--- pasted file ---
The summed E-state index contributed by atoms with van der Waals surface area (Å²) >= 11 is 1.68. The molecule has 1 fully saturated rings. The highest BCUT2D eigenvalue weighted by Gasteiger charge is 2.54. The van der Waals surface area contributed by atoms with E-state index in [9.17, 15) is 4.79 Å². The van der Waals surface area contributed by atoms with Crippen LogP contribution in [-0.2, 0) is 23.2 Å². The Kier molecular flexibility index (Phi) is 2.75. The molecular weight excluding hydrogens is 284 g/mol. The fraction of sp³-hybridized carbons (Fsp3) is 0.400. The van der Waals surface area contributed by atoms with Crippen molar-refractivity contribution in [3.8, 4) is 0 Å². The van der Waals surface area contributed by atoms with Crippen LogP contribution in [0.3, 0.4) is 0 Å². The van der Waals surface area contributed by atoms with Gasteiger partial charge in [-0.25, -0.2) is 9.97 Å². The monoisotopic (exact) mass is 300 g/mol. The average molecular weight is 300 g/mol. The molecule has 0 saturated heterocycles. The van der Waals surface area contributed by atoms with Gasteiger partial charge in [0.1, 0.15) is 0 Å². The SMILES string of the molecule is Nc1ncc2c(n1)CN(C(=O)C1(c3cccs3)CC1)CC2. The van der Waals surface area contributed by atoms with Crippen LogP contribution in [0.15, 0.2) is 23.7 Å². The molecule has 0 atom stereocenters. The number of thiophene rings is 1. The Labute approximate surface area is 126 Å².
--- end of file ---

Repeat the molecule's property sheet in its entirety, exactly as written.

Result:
The summed E-state index contributed by atoms with van der Waals surface area (Å²) >= 11 is 1.68. The molecule has 1 fully saturated rings. The highest BCUT2D eigenvalue weighted by Gasteiger charge is 2.54. The van der Waals surface area contributed by atoms with E-state index in [9.17, 15) is 4.79 Å². The van der Waals surface area contributed by atoms with Crippen LogP contribution in [-0.2, 0) is 23.2 Å². The Kier molecular flexibility index (Phi) is 2.75. The molecular weight excluding hydrogens is 284 g/mol. The fraction of sp³-hybridized carbons (Fsp3) is 0.400. The van der Waals surface area contributed by atoms with Crippen molar-refractivity contribution in [3.8, 4) is 0 Å². The van der Waals surface area contributed by atoms with Crippen LogP contribution in [0.3, 0.4) is 0 Å². The van der Waals surface area contributed by atoms with Gasteiger partial charge in [-0.25, -0.2) is 9.97 Å². The monoisotopic (exact) mass is 300 g/mol. The average molecular weight is 300 g/mol. The molecule has 0 saturated heterocycles. The van der Waals surface area contributed by atoms with Gasteiger partial charge in [0.1, 0.15) is 0 Å². The SMILES string of the molecule is Nc1ncc2c(n1)CN(C(=O)C1(c3cccs3)CC1)CC2. The van der Waals surface area contributed by atoms with Crippen LogP contribution in [0.15, 0.2) is 23.7 Å². The molecule has 0 atom stereocenters. The number of thiophene rings is 1. The Labute approximate surface area is 126 Å².